U.S. & WORLD NEWS

US surgeon general declares gun violence a public health emergency

WASHINGTON (AP) — The U.S. surgeon general on Tuesday declared gun violence a public health crisis, driven by...

On heartland roads, and a riverboat, devout Catholics press on with two-month nationwide pilgrimage

STEUBENVILLE, Ohio (AP) — “Bye bye, Jesus!” a child called out as the riverboat chugged away from shore into...

A potential Trump VP pick backs a controversial CO2 pipeline favored by the Biden White House

BISMARCK, N.D. (AP) — North Dakota Gov. Doug Burgum is one of Donald Trump’s most visible and vocal backers,...

With another setback for cease-fire talks, worries of full-scale war for Israel and Lebanon escalate

BEIRUT (AP) — The prospect of a full-scale war between Israel and Lebanon’s Hezbollah militant group terrifies...

International court seeks arrest of Russian officials over attacks on Ukrainian power plants

THE HAGUE, Netherlands (AP) — The International Criminal Court said Tuesday it issued arrest warrants for...

South Sudan says its 6M antelope make up world’s largest land mammal migration, but poaching on rise

BADINGILO and BOMA NATIONAL PARKS, South Sudan (AP) — Seen from the air, they ripple across the landscape — a...

Shawn Pogatchnik Associated Press

BIRMINGHAM, England (AP) -- Tariq Jahan has yet to bury his son, one of three Pakistani men run down and killed this week as they tried to guard family shops from marauding carloads of looters.

Yet amidst his personal grief, Jahan is focused on the need for peace in Birmingham, a multicultural city of 1 million that has suffered repeated clashes between its South Asians, Caribbean blacks and the largely white police force. He wants that cycle of enmity and bloodshed to end with the death of his 21-year-old boy, Haroon, and his friends Shahzad Ali, 30, and Abdul Musavir, 31.

"I lost my son. Blacks, Asians, whites: We all live in the same community. Why do we have to kill one another? Why are we doing this? Step forward if you want to lose your sons. Otherwise, calm down and go home, please," Jahan appealed hours after giving the kiss of life to his dying son on the pavement nearby his home.

His audience included both international TV cameras and huddles of angry young Muslim men debating the need to strike back - against those in the black community they blame for Wednesday's hit-and-run attack.

A day later, Jahan's face and message were on the front page of many British newspapers and a string of lawmakers praised him in Parliament.

Jahan told The AP on his doorstep that he hoped to do "anything I can do to stop the situation from getting any worse." He was still awaiting the return of his son's body, which under Islamic law should have been buried within 24 hours of his slaying. Police forensics specialists still were studying the bodies Thursday.

But Jahan expressed doubts that the 20-something generation would listen to their elders and reject the impulse for vengeance.

"To the kids, if you are listening to a grey-bearded old fellow that you have no respect for, then try to understand this: When you are my age, you will look back at your lives and think how stupid you were," he said.

On nearby doorsteps, young men offered vivid and brutal predictions of what should happen next.

"We'll hunt down these black men, cut off their heads and feed them to our dogs," said Amir Hawid, 20, who lives near the Dudley Road scene of the killing and trained in the same amateur boxing club as Jahan's son. "With Allah you can run but you can't hide."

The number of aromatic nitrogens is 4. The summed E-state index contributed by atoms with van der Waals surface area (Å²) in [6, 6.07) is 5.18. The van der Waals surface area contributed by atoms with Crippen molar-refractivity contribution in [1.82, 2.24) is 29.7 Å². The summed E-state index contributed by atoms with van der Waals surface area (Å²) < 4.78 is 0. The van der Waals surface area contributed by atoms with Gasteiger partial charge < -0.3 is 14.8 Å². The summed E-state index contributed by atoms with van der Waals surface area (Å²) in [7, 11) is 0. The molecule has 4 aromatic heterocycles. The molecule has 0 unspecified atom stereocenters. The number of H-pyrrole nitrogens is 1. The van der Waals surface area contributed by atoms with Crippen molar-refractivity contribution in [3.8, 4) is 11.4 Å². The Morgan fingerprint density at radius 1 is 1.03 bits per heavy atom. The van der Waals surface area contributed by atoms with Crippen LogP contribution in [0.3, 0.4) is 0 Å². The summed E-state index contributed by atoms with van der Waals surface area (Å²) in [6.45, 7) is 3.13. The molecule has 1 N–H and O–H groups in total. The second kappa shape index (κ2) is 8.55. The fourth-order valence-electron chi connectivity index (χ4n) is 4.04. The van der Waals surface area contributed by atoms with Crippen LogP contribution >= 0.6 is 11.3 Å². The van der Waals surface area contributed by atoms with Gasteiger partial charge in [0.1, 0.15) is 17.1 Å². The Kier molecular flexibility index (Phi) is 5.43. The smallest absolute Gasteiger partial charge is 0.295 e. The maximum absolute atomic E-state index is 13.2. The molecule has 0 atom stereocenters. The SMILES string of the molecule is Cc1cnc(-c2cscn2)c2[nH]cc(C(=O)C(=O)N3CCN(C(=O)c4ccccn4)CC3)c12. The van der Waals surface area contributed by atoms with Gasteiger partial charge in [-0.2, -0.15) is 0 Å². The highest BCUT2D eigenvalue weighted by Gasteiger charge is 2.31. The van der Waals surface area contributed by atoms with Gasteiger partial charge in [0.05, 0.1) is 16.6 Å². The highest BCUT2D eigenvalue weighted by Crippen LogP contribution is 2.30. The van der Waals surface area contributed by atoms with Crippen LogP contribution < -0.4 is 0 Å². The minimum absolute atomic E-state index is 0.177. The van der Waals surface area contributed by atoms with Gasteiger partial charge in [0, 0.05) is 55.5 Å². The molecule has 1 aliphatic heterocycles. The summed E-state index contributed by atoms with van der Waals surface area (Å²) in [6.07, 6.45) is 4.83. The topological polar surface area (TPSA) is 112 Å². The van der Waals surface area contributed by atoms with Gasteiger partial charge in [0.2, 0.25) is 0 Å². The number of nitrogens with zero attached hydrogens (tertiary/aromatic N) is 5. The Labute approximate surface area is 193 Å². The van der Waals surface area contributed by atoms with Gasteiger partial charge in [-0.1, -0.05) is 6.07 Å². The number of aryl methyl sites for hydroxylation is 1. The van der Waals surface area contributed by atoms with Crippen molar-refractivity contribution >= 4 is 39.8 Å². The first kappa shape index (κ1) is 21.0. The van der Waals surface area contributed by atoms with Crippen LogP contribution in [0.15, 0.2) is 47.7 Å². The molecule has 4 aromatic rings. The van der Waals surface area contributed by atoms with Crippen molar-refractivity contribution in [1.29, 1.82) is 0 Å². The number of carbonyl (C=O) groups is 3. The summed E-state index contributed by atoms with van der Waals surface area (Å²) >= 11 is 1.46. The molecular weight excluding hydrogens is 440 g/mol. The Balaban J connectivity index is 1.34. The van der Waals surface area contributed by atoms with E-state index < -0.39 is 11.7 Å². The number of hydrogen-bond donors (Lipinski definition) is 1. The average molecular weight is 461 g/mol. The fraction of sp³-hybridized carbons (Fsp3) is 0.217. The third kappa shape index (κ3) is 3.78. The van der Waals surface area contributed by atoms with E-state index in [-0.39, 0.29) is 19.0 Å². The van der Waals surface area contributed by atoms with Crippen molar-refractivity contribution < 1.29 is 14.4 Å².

While the riots that have swept England this week have involved looters of every creed and hue, the street anarchy also has exposed racial fault lines that run beneath the poorest urban quarters, particularly in Birmingham, Britain's second-largest city and its most ethnically diverse. A fifth of the city's "Brummies" are Muslims, most commonly of Pakistani origin. About 7 percent are black, mostly Caribbean, in background.

The vengeful statements of some Muslim men mirror the violence of previous years, such as in 2005, when a neighboring Birmingham district suffered two nights of street fighting between Caribbean and Asian gangs over unsubstantiated rumors that a group of Pakistani men had raped a 14-year-old Jamaican girl. Two men were stabbed to death, firefighters faced machete-wielding mobs, and Muslim graves were desecrated.

The west side also suffered riots in 1981, 1985 and 1991 fueled by ethnic-minority hatred of white police and black resentment of the Asians' dominant position as shopkeepers.

Birmingham's police say they already have arrested the suspected 32-year-old driver of the car on suspicion of murder and 11 others they consider involved in the attacks on the Muslim-owned shops of Dudley Road.

On Tuesday night, scores of young Muslim men filled the sidewalks outside Dudley Road's sidewalk strip of nine small businesses and a mosque. They armed themselves with clubs and stones after complaining that police had failed to stop looters the night before.

They pelted several cars of looters who trawled up and down the street seeking vulnerable businesses, while many locals were still at midnight Ramadan prayers.

After 1 a.m. Wednesday, witnesses said, two carloads of would-be looters did a U-turn at the top of the road, gunned their engines, and accelerated towards the packed sidewalk. They say the first car narrowly missed the scattering crowd but the second directly struck the three men, throwing them high in the air and 20 to 30 feet down the road.

Jahan said he heard the thump of the car's impact followed by wails of terror. He ran and began trying to resuscitate one of the smashed bodies. Only then did a friend tell him that the crumpled, body behind him was his son's.

The other two men were declared dead at the scene, while Haroon Jahan expired in a nearby hospital. Jahan, who also led Muslim prayers at a midnight candlelight vigil at the scene of the killings, said his faith would not allow him to seek blame or vengeance.

"I don't blame the government, I don't blame the police, I don't blame nobody," he said. "I'm a Muslim, I believe in divine fate and destiny, and it was his destiny and his fate. Now he's gone. And may Allah forgive him and bless him."

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Associated Press writers Jeffrey Schaeffer and Sohrab Monemi in Birmingham contributed to this report.